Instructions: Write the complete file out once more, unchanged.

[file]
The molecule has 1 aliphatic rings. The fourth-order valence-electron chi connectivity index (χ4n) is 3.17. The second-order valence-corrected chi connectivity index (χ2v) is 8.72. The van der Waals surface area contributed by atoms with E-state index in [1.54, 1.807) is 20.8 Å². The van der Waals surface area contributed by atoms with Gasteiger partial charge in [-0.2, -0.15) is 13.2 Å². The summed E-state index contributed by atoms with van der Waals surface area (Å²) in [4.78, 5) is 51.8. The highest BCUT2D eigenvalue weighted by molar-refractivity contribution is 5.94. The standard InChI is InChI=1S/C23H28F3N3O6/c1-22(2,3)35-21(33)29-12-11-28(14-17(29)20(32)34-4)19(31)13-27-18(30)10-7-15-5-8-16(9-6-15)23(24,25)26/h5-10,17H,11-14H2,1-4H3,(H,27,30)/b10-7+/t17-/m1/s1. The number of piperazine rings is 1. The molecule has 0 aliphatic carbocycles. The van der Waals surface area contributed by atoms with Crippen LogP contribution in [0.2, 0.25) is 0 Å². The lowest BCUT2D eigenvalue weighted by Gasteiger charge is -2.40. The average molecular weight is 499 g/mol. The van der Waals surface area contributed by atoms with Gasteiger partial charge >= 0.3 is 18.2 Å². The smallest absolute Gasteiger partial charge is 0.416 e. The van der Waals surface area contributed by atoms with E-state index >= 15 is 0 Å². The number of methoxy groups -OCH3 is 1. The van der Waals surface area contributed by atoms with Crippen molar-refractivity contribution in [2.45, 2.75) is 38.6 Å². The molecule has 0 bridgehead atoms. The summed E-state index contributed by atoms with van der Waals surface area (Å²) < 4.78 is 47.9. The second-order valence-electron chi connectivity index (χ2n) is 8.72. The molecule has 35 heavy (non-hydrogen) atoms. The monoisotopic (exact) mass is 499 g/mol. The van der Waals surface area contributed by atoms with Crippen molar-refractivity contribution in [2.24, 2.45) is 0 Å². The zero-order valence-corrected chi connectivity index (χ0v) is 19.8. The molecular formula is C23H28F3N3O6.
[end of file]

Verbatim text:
The molecule has 1 aliphatic rings. The fourth-order valence-electron chi connectivity index (χ4n) is 3.17. The second-order valence-corrected chi connectivity index (χ2v) is 8.72. The van der Waals surface area contributed by atoms with E-state index in [1.54, 1.807) is 20.8 Å². The van der Waals surface area contributed by atoms with Gasteiger partial charge in [-0.2, -0.15) is 13.2 Å². The summed E-state index contributed by atoms with van der Waals surface area (Å²) in [4.78, 5) is 51.8. The highest BCUT2D eigenvalue weighted by molar-refractivity contribution is 5.94. The standard InChI is InChI=1S/C23H28F3N3O6/c1-22(2,3)35-21(33)29-12-11-28(14-17(29)20(32)34-4)19(31)13-27-18(30)10-7-15-5-8-16(9-6-15)23(24,25)26/h5-10,17H,11-14H2,1-4H3,(H,27,30)/b10-7+/t17-/m1/s1. The number of piperazine rings is 1. The molecule has 0 aliphatic carbocycles. The van der Waals surface area contributed by atoms with Crippen LogP contribution in [0.2, 0.25) is 0 Å². The lowest BCUT2D eigenvalue weighted by Gasteiger charge is -2.40. The average molecular weight is 499 g/mol. The van der Waals surface area contributed by atoms with Gasteiger partial charge >= 0.3 is 18.2 Å². The smallest absolute Gasteiger partial charge is 0.416 e. The van der Waals surface area contributed by atoms with E-state index >= 15 is 0 Å². The number of methoxy groups -OCH3 is 1. The van der Waals surface area contributed by atoms with Crippen molar-refractivity contribution in [2.45, 2.75) is 38.6 Å². The molecule has 0 bridgehead atoms. The summed E-state index contributed by atoms with van der Waals surface area (Å²) < 4.78 is 47.9. The second-order valence-electron chi connectivity index (χ2n) is 8.72. The molecule has 35 heavy (non-hydrogen) atoms. The monoisotopic (exact) mass is 499 g/mol. The van der Waals surface area contributed by atoms with Crippen molar-refractivity contribution in [2.24, 2.45) is 0 Å². The zero-order valence-corrected chi connectivity index (χ0v) is 19.8. The molecular formula is C23H28F3N3O6.